If there is an all-powerful and all-knowing Being, it seems that the moral code he has given us is erratic. How else could we explain why God says he wants us to love, but disapproves of love between homosexuals? If there is a Creator, then I think it is best to accept his moral code unquestioningly. And if there is not a God, then we should question every moral that we have followed thus far.



Bennett, Christopher. What is This Thing Called Ethics?. London: Routledge, 2010. Print.

“Euthyphro by Plato.” Project Gutenberg. Project Gutenberg, n.d. Web. 22 Sept. 2014. <>.

“Plato’s Euthyphro.” PHIL 111: introduction to Philosophy. Southern Illinois University, n.d. Web. 22 Sept. 2014. <>.

Rachels, James. God and Moral Autonomy. Philadelphia: Temple University Press, 1986. Print.

“Socratic Irony.”, n.d. Web. 22 Sept. 2014. <>.

“piety.” Merriam-Webster. Merriam-Webster, n.d. Web. 22 Sept. 2014. <>.

Worship and Moral Autonomy

In “God and Moral Autonomy,” James Rachel argues that God cannot exist based on the following argument:

  1. “If any being is God, he must be a fitting object of worship.
  2. No being could possibly be a fitting object of worship, since worship requires the abandonment of one’s role as an autonomous moral agent.
  3. Therefore, there cannot be any being who is God.” (Rachel 119)

Moral autonomy is the ability to choose what is right or wrong by oneself. Rachel claims that since worship requires abandoning autonomous moral agency, God cannot exist. But what if a person willingly wants to worship God and follow His commands? What Rachel failed to realize was that worshipping God is the choice of the autonomous moral agent and can decide to follow morals out of respect for moral duty. They may try to align their morals with the morals of a higher being (God) which there bases on what is right or wrong. They are not abandoning their moral agency; instead, they are basing their moral beliefs on the morals of God, which is a decision that they made for themselves. Rachel assumes that if a person worships God, then he or she is abandoning their freedom to make their own set of morals, but he did not realize that many moral autonomists who worship God as a moral duty chose to follow his commands on their own.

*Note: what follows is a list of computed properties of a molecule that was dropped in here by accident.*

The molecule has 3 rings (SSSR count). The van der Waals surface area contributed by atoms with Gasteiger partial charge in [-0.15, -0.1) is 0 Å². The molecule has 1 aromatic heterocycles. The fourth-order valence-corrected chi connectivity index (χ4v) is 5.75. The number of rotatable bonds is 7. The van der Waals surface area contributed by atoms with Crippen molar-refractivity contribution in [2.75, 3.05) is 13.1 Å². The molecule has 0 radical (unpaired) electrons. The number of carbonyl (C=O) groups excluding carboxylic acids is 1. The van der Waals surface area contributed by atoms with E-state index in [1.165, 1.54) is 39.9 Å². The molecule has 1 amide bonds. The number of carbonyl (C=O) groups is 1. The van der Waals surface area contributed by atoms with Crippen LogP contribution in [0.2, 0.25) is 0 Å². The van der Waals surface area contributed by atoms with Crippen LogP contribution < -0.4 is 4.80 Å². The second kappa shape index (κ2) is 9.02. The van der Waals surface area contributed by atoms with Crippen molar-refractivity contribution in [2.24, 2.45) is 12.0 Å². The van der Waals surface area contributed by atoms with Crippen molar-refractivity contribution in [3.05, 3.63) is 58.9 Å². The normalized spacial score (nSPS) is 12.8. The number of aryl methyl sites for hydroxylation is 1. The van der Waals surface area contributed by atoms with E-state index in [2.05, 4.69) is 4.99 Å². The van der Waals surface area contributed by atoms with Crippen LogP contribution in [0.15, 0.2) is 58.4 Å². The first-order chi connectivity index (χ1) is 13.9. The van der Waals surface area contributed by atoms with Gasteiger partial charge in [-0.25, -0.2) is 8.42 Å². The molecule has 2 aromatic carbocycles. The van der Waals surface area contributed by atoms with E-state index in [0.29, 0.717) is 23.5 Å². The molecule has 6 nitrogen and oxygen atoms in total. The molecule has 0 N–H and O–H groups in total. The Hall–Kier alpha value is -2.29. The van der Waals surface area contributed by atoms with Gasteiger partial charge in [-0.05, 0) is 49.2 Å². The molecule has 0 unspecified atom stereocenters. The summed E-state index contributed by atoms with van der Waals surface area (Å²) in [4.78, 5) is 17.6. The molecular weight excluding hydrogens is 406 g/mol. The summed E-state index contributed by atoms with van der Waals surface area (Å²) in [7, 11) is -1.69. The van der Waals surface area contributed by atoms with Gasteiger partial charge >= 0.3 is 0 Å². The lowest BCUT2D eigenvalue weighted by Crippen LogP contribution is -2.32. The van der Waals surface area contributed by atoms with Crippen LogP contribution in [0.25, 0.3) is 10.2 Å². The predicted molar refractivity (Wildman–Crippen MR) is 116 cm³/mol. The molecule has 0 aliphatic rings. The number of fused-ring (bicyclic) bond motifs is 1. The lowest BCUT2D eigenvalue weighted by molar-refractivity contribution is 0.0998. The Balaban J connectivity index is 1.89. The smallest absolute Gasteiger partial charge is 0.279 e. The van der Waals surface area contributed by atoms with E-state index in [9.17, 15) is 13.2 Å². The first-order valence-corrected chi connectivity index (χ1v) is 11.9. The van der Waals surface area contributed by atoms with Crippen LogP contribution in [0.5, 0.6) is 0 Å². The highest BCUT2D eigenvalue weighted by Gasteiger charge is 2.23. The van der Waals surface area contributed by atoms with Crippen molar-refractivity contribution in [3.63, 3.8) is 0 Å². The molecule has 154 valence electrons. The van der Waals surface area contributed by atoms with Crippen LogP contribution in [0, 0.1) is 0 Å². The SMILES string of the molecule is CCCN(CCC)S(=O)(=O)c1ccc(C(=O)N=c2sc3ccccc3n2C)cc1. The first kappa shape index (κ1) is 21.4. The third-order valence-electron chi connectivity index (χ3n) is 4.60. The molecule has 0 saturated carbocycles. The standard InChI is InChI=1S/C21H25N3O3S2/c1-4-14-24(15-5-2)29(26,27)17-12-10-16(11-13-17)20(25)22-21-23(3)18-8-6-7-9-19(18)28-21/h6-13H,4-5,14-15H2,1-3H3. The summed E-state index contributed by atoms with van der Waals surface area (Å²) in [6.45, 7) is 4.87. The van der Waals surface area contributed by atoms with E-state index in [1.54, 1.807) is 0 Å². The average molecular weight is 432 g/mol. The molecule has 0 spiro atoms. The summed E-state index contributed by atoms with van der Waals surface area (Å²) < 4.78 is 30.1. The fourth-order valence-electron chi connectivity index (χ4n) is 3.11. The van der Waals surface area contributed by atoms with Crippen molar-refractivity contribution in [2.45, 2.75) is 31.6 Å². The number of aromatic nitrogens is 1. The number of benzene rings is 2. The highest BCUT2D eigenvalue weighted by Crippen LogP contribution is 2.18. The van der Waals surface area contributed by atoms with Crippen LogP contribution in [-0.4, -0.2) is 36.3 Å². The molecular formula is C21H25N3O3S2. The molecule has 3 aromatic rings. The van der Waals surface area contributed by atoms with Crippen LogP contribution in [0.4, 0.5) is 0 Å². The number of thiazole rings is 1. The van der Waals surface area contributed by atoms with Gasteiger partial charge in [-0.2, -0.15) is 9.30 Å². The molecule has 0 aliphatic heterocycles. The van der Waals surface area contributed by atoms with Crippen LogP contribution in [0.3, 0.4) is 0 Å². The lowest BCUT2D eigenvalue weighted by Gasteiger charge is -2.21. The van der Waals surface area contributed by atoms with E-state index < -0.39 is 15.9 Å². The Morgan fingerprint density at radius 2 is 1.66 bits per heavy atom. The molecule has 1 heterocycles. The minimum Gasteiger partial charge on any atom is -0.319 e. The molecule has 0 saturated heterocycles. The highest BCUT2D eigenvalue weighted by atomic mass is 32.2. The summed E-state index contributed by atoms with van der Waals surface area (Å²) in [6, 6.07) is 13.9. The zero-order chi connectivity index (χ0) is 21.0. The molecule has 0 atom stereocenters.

It can be argued that “the more people decide to integrate the duties of God into their moral beliefs, the freer, and more autonomous they become” (“James Rachels Argument From Moral Autonomy”). The duties of God are not meant to oppress or take away a person’s autonomy. A person controls whether or not they want to take part in the religion and if they want to obey the commands. When people follow their integrate the teaching of a religion to their own morals, they will not feel like they are doing wrong and it will not go agains their morals or the moral law of God.

For example, imagine that someone joins the Ku Klux Klan (KKK). They voluntarily align their morals with that of the group. They do not abandon their morals; they voluntarily base their morals more with what the group’s morals are. An autonomous moral agent who chooses to worship does not abandon his or her moral autonomy; instead, he/she freely chooses to adopt the group’s morals and now decide on what is morally right or wrong based on the alignment with their beliefs and the group’s beliefs.

Rachel’s claim that worshipping God requires for a person to abandon their autonomous moral agency is not true, therefore, it cannot be used in the argument to conclude that God is not real. The claim that God does not exist because Worship requires abandoning autonomous moral agency does not hold true, therefore making the conclusion invalid.

Works Cited